The perfect pilot scheme and why it pays to be one of the first franchisees in a new network:
By Andy Cheetham, MD Lime Licensing Group, franchise consultants and recruiters
On the upside
There are downsides of course and I’ll refer to those a little later on in this article. However let’s be positive for a moment because if you are thinking of joining “a fledgling franchisor” then I have some good news. You will probably get a discounted fee, maybe a larger territory (if there is one to start with) and a lot more help and support than the later guys will. There – I’ve said it, despite what you’ve been told – not all is equal in franchising.
For now, consider, if you will, the situation of a new franchisor. They’ve paid a consultant a small fortune to work with them, they’ve got everything ready over several months and now they are advertising the franchise for sale. Nothing has come cheap for them up to this point. You are amongst the first ones to say yes and you’re sat in training with your new nervous colleagues. Congratulations are in order because you are now the most important person in the company.
The first franchisees buy on potential, all the rest buy on reality
Your success is paramount. Everything that follows in the nationwide dreams of new franchisors is influenced by how you and your new network friends perform. If you struggle then there is no positive endorsement to anyone else who’s thinking of joining, new recruits will shy away. So, new franchisors often over deliver to you and therefore secure your vital vote of confidence to the next group who join. This is all very good news for early adopters!
When myself or one of my colleagues at Lime Licensing launch a new franchise we often discount the fee. It reflects your increased risk because there’s no other franchisees for you to speak with to verify the potential of the business. Not that you should automatically assume you have the same ability as another franchisee of course! So a discounted fee rewards your faith in the new franchise and it’s management team.
There may be other perks too but I’ll save that for when you are actually in this position. Call me!
On the downside
There’s an increased risk, but you’ve already figured that out for yourself haven’t you? To a degree the franchisor doesn’t truly know how well the network is going to do. How genuinely replicable is the business in the hands of a stranger? That’s why franchisors run pilot schemes, no amount of planning replaces real life experience.
I have met franchisors who have told me that they have completed a thorough pilot scheme. I later find out that the one-man franchise format has benefited from additional sales people, a huge advertising budget, massive marketing and PR support, no territorial restrictions and numerous experienced industry veterans chipping in. A single person owner operator doesn’t have that so the potential growth and earnings are already wrong. It’s a good idea to check this if you are meeting an inexperienced franchisor.
What I would call ‘connected individuals”, is where a member of the franchisors staff is paid a salary to run the test franchise. These ‘connected individuals’ must operate in the same way as a new franchisee to be credible, not all do though. What the franchisor has done is effectively engineer a positive endorsement for the business since the “franchisee” is unlikely to bite the hand feeds it. The second franchisee on board (or the first paying one) will take comfort in knowing that he is not the first franchisee to join the network even though he or she is in reality.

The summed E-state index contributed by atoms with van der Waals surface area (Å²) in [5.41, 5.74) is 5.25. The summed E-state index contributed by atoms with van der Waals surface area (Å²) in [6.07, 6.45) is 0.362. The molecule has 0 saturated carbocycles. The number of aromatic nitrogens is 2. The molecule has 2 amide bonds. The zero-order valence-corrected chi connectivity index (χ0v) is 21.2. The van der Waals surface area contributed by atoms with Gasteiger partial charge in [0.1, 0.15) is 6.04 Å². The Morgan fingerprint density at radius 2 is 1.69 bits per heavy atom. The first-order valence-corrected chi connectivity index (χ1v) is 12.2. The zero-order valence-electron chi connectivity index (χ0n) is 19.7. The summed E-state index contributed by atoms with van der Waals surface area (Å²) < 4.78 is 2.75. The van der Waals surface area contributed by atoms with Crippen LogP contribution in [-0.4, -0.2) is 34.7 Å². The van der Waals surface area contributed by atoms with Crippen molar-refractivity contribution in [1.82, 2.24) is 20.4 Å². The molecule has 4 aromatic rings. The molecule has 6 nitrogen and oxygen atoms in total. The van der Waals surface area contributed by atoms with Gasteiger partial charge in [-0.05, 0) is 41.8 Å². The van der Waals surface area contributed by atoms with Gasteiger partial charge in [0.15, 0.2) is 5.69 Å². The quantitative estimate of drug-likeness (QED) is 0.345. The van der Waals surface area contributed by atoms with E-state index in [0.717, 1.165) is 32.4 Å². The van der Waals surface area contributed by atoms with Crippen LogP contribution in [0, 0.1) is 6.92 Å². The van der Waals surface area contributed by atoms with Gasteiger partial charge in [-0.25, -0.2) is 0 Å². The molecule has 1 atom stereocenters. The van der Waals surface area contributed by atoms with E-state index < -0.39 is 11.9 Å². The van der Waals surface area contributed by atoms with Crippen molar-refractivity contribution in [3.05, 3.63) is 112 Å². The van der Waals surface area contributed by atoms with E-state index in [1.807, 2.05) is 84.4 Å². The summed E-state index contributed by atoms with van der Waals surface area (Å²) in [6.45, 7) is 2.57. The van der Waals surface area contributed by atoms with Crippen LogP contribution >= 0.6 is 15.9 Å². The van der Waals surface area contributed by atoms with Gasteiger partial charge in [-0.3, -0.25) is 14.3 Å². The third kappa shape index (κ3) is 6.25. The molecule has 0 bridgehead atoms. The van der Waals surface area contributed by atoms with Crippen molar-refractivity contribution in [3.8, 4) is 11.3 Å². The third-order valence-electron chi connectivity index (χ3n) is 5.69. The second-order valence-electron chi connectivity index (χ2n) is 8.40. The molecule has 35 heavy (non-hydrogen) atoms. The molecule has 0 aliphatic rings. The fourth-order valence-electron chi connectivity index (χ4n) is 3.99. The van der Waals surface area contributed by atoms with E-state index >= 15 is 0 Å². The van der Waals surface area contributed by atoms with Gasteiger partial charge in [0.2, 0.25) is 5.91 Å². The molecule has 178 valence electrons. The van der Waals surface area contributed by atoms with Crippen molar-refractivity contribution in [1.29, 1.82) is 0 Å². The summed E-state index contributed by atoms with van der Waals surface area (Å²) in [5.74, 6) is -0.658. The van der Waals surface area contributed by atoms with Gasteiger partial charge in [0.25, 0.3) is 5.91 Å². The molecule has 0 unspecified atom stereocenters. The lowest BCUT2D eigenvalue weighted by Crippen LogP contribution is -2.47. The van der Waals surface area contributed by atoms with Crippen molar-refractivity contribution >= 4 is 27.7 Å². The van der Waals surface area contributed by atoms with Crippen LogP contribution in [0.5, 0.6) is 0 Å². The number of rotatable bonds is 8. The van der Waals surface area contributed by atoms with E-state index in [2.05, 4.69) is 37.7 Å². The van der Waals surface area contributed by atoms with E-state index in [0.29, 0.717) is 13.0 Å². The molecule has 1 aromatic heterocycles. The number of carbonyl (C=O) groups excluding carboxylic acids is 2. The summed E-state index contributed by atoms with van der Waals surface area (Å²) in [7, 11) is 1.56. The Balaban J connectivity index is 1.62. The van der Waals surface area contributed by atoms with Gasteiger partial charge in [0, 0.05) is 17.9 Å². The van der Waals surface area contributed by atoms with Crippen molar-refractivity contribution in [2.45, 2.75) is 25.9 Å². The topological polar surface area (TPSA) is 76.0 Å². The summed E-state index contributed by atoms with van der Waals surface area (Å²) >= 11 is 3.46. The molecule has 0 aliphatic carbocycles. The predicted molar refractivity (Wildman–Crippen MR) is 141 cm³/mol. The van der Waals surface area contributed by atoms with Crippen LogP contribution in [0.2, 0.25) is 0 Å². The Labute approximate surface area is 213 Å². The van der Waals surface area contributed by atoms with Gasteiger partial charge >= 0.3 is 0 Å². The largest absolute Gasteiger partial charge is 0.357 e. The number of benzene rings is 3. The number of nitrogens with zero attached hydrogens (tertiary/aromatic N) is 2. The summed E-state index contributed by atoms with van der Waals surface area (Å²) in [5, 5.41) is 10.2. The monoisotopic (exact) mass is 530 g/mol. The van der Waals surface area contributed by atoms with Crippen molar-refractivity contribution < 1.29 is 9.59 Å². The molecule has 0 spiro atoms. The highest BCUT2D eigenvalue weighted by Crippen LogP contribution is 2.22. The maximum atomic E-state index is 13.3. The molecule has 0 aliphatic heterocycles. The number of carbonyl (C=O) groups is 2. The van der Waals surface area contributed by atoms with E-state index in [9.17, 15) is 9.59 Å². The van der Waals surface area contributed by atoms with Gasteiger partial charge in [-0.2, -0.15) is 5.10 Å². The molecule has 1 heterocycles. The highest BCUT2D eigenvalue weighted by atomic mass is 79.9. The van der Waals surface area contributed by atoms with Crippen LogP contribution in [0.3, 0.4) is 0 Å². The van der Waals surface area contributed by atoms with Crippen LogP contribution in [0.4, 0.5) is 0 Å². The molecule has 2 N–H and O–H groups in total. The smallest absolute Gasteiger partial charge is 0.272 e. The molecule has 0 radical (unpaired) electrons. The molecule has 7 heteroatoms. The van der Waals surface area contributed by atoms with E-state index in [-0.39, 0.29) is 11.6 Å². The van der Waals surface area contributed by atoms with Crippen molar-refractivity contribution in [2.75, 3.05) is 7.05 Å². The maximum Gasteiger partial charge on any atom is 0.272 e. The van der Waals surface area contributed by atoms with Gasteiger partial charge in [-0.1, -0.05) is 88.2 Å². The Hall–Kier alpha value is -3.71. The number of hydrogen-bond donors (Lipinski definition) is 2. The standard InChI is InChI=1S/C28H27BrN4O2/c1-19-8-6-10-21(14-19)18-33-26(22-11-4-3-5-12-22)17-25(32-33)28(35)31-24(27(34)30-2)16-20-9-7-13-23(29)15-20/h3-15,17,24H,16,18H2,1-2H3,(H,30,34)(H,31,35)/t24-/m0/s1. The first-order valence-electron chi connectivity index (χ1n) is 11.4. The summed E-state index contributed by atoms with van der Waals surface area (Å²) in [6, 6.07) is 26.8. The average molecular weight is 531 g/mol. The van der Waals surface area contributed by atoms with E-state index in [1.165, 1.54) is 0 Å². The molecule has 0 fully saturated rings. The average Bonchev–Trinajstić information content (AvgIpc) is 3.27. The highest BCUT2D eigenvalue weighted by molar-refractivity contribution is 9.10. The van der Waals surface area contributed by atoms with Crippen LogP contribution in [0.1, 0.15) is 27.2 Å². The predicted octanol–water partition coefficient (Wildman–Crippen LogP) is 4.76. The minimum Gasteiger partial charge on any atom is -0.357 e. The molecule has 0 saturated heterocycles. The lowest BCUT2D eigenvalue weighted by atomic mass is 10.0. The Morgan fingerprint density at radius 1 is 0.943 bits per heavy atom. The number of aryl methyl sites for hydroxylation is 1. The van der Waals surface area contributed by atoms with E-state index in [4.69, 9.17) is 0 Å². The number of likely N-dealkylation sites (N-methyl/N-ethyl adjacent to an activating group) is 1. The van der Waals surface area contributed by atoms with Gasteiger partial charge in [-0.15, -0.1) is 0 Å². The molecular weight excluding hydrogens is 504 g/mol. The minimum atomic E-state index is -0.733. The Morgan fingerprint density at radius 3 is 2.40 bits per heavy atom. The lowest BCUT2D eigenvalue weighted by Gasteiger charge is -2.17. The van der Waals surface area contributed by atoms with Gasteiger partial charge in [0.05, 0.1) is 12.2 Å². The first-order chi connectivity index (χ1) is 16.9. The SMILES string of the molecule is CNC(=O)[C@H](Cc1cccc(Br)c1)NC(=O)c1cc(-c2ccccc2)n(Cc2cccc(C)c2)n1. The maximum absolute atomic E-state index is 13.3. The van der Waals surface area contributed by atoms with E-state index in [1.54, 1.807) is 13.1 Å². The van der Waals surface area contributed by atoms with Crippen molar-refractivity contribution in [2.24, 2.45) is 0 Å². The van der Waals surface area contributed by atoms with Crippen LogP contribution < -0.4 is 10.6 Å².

A perfect pilot franchise
A perfect pilot should be run as close as possible to what a franchisee will be doing. With the same restrictions, geographically or otherwise as those who follow and crucially allowing for a royalty to be paid. There has to be room for a royalty and still a profit remaining. If there isn’t room for a royalty the business is doomed for the franchisors and also the franchisee.
The franchise network is ready to launch once a pilot has established the commercial potential of what’s on offer. I am often asked how long a pilot should be run for? The answer isn’t a set period of time it is whenever the pilot has proved that the business can be operated in the hands of a newbie. It’s also worth thinking about what seasonal trends exist and is the market going up or down? It may already be the case that what a company is doing is so closely aligned to franchising anyway that their current experience is actually sufficient.
An effective pilot helps all parties to do well. The Franchisor learns a lot about how they will coexist with the franchise partners and the wrinkles in the business model get ironed out along the way.
Where’s your pilot?
I am often asked where pilots come from in the first place. In my experience, most are connected individuals. If not, they are usually entrepreneurial people taking advantage of a ground floor discounted opportunity.
In multi brand franchise companies, pilot franchisees often come from the other company owned networks because the franchisor already knows the competence and motivational level of the individual concerned. This only really works though in non-owner operated models. Another route for a multi brand franchisor is to go back to those successful franchisees who may have done well and already sold their franchise.
Successful franchisors can avoid early growing pains by having a pilot scheme in place, it’s usually better than learning as they go along! For a franchisee though being an early adopter can have great benefits provided that there is an acceptance of more risk.
For more information on this subject contact: Andy Cheetham, Lime Licensing Group: 01274 662001 Mobile: 07782 115 993 email@example.com